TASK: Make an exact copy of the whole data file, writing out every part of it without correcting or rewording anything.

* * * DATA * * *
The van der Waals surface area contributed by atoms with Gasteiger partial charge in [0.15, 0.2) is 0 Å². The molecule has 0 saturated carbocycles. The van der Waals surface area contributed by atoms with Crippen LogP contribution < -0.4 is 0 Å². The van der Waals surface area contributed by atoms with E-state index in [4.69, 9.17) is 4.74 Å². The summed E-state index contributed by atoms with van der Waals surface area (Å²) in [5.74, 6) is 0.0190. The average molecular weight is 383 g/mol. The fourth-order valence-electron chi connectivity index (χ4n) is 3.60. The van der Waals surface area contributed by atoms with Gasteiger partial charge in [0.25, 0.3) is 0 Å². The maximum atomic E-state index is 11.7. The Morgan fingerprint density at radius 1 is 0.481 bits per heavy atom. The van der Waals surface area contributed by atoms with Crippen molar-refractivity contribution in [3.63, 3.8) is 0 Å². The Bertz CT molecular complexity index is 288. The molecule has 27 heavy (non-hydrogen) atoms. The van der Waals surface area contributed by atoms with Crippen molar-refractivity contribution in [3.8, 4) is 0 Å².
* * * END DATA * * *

The van der Waals surface area contributed by atoms with Gasteiger partial charge in [0.15, 0.2) is 0 Å². The molecule has 0 saturated carbocycles. The van der Waals surface area contributed by atoms with Crippen LogP contribution < -0.4 is 0 Å². The van der Waals surface area contributed by atoms with E-state index in [4.69, 9.17) is 4.74 Å². The summed E-state index contributed by atoms with van der Waals surface area (Å²) in [5.74, 6) is 0.0190. The average molecular weight is 383 g/mol. The fourth-order valence-electron chi connectivity index (χ4n) is 3.60. The van der Waals surface area contributed by atoms with Gasteiger partial charge in [0.25, 0.3) is 0 Å². The maximum atomic E-state index is 11.7. The Morgan fingerprint density at radius 1 is 0.481 bits per heavy atom. The van der Waals surface area contributed by atoms with Crippen molar-refractivity contribution in [3.63, 3.8) is 0 Å². The Bertz CT molecular complexity index is 288. The molecule has 27 heavy (non-hydrogen) atoms. The van der Waals surface area contributed by atoms with Crippen molar-refractivity contribution in [3.8, 4) is 0 Å².